Murrell, James; Khadabadi, Nikhil Aravind; Moores, Thomas; Hossain, Fahad; Murrell, James; Khadabadi, Nikhil Aravind; Moores, Thomas; Hossain, Fahad; Trauma and Orthopaedics; Medical and Dental; et al. (Springer, 2023-12-23)
    Introduction The resumption of elective medical services post-pandemic has brought to the forefront the importance of outpatient arthroplasty services in promoting efficiency and mitigating hospital-acquired infections. This study aimed to identify preoperative factors that predict the success of outpatient lower limb arthroplasty surgeries. Methods Our investigation involved a retrospective review of 606 patients who underwent elective hip and knee arthroplasty. We documented variables such as the hospital length of stay, patient demographics (age and gender), Oxford Joint Scores, body mass index, socioeconomic status, American Society of Anaesthesiologists' (ASA) physical status classification, comorbid conditions, the Functional Comorbidity Index (FCI), preoperative blood test results, implant types, scheduling details of the surgery, and rates of readmission within 30 days post-surgery. A two-step analysis using univariate and multivariate regression models was performed to pinpoint preoperative indicators that could predict same-day discharge following arthroplasty. Results Forty-five patients (7.4%) were discharged within 24 hours of surgery. Early discharge did not correlate with higher rates of readmission within 30 days (p>0.05). Neither weekend nor afternoon surgeries significantly extended the length of stay beyond 24 hours (p>0.05). No significant differences in the prevalence of comorbidities, FCI scores, socioeconomic status, or preoperative blood test results were found when comparing patients discharged within 24 hours to those who stayed longer. Multivariate analysis revealed that patients younger than 65 years (relative risk (RR) 2.41; 95% confidence interval (CI) 1.02-5.74) and those receiving partial knee arthroplasty (RR 8.91; 95% CI 3.05-26.04) were more likely to be discharged within 24 hours. Conclusions Outpatient arthroplasty is a viable option, especially for individuals younger than 65 years undergoing partial knee arthroplasty, independent of other patient-related factors, comorbidities, and specifics of the hospital episode.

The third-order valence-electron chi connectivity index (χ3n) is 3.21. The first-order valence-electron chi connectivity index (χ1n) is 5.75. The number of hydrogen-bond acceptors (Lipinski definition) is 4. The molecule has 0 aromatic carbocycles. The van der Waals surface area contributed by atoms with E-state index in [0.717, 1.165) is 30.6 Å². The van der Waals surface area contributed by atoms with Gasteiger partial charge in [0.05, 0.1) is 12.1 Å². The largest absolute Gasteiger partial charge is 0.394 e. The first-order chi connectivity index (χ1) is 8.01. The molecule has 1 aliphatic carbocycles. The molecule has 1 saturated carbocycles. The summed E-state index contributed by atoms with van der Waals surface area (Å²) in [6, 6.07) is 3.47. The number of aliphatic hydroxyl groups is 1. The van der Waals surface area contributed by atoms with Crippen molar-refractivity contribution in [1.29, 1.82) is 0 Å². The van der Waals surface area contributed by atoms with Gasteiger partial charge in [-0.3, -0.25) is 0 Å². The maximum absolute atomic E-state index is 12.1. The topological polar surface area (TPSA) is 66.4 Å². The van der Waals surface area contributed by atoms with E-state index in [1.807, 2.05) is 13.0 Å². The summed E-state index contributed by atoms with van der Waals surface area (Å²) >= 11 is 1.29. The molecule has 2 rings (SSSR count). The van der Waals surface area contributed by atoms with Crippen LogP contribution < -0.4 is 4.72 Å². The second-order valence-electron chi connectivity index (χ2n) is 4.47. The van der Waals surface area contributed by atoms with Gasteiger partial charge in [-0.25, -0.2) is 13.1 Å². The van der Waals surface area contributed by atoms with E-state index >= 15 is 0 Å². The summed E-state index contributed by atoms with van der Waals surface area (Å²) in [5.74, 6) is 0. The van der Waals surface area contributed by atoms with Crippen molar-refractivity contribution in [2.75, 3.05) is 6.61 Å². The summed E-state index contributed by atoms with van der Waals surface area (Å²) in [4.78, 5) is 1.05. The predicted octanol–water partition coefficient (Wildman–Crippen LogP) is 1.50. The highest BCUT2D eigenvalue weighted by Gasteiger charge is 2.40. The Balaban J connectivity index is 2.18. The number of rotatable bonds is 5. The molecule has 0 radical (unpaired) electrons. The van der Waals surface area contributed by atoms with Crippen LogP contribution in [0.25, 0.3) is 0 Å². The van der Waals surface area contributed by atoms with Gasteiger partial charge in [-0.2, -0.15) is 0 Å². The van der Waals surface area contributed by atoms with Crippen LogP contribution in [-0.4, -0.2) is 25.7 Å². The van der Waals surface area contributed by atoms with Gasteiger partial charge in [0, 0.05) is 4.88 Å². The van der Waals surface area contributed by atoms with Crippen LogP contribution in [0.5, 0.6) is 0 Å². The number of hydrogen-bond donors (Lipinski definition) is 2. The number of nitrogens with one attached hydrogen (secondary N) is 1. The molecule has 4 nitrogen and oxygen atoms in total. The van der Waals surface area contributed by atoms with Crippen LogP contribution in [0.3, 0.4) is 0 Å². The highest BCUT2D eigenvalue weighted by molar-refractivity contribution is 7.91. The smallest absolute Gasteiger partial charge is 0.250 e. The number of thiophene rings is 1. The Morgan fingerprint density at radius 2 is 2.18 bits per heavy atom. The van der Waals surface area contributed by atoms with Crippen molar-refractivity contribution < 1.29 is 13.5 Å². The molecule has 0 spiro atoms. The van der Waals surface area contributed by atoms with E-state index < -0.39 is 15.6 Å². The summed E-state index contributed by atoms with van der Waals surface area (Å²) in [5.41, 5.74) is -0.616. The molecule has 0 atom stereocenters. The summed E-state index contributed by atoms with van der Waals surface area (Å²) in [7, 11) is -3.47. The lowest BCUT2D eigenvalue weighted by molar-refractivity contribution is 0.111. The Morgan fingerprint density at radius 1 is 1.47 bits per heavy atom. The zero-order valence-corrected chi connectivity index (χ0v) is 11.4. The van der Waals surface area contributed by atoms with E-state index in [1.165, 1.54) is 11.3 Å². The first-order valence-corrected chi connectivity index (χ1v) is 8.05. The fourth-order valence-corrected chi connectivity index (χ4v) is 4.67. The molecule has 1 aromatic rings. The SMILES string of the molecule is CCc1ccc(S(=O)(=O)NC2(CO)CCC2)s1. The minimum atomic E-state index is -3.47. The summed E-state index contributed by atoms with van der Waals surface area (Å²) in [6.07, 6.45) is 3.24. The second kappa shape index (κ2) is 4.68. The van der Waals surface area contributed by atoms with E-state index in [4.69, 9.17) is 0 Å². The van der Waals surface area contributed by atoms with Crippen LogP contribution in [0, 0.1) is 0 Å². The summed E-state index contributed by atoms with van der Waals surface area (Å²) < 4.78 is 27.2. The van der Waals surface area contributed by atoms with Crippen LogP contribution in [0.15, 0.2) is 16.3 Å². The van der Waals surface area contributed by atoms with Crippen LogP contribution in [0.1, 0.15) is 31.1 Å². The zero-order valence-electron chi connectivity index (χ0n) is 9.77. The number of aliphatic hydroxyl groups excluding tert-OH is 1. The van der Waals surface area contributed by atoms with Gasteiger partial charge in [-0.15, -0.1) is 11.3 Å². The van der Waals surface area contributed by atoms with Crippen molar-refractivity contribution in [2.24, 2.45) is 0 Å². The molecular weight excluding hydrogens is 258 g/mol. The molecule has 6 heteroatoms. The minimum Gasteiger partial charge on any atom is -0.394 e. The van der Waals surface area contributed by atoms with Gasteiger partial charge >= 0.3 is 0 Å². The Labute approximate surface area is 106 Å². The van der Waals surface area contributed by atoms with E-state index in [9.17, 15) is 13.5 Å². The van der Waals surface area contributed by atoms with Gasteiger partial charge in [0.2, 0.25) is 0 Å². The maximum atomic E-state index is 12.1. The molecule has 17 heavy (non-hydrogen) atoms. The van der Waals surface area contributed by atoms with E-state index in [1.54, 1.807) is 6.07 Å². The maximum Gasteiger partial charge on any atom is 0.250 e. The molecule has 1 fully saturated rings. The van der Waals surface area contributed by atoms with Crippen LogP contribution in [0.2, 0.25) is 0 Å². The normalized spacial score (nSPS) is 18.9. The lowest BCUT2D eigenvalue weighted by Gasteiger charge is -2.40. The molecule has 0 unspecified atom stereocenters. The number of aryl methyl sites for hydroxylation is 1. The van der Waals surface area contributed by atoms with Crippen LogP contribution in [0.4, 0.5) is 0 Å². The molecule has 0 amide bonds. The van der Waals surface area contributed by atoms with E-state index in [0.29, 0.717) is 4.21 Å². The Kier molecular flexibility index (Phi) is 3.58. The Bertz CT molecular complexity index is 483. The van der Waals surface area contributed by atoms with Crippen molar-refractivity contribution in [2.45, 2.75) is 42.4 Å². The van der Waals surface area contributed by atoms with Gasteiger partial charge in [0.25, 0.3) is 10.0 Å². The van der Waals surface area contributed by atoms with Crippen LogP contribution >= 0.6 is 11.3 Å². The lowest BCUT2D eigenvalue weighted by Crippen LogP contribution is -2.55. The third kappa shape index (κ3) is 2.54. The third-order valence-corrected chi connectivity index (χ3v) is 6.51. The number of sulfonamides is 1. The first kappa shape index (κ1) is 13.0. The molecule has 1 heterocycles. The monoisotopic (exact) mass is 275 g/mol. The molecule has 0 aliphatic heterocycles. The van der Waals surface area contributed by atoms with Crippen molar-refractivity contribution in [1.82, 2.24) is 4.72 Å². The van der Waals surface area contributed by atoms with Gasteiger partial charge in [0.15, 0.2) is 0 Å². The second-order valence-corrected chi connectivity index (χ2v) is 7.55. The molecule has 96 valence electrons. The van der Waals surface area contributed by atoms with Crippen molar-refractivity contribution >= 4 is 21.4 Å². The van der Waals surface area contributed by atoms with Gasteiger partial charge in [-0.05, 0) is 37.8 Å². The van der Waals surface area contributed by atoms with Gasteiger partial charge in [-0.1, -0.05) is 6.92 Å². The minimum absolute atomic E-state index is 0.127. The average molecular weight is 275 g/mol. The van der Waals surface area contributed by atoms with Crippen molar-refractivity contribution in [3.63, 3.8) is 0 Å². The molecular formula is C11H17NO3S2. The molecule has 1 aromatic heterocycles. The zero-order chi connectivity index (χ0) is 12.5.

• Predictors of mortality in periprosthetic fractures of the hip : results from the national PPF study

    Nasser, Ahmed Abdul Hadi Harb; Prakash, Rohan; Handford, Charles; Osman, Khabab; Chauhan, Govind Singh; Nandra, Rajpal; Mahmood, Ansar; Dewan, Varun; Davidson, Jerome; Al-Azzawi, Mohammed; et al. (Elsevier, 2023-12-01)
    Introduction: Periprosthetic fractures (PPFs) around the hip joint are increasing in prevalence. In this collaborative study, we aimed to investigate the impact of patient demographics, fracture characteristics, and modes of management on in-hospital mortality of PPFs involving the hip. Methods: Using a multi-centre cohort study design, we retrospectively identified adults presenting with a PPF around the hip over a 10-year period. Univariate and multivariable logistic regression analyses were performed to study the independent correlation between patient, fracture, and treatment factors on mortality. Results: A total of 1,109 patients were included. The in-hospital mortality rate was 5.3%. Multivariable analyses suggested that age, male sex, abbreviated mental test score (AMTS), pneumonia, renal failure, history of peripheral vascular disease (PVD) and deep surgical site infection were each independently associated with mortality. Each yearly increase in age independently correlates with a 7% increase in mortality (OR 1.07, p=0.019). The odds of mortality was 2.99 times higher for patients diagnosed with pneumonia during their hospital stay [OR 2.99 (95% CI 1.07-8.37) p=0.037], and 7.25 times higher for patients that developed renal failure during their stay [OR 7.25 (95% CI 1.85-28.47) p=0.005]. Patients with history of PVD have a six-fold greater mortality risk (OR 6.06, p=0.003). Mode of treatment was not a significant predictor of mortality. Conclusion: The in-hospital mortality rate of PPFs around the hip exceeds 5%. The fracture subtype and mode of management are not independent predictors of mortality, while patient factors such as age, AMTS, history of PVD, pneumonia, and renal failure can independently predict mortality. Peri-operative optimisation of modifiable risk factors such as lung and kidney function in patients with PPFs around the hip during their hospital stay is of utmost importance.
  • Evaluation of National Anaesthetics Teaching in Undergraduate Medicine (ENATUM)

    Kumar, Prakrit R; Wicks, Saskia K; Kumar, Ranya V; Rottenberg, Augustus; Mostafa, Omar; Gavalas, Manolis; Mostafa, Omar; Anaesthetics; Medical and Dental; East and North Hertfordshire NHS Trust; Royal Free London NHS Trust; University of Cambridge; London North West University Healthcare NHS Trust; Walsall Healthcare NHS Trust; University College London Hospital (UCLH) NHS Foundation Trust (Oxford University Press, 2023-10-17)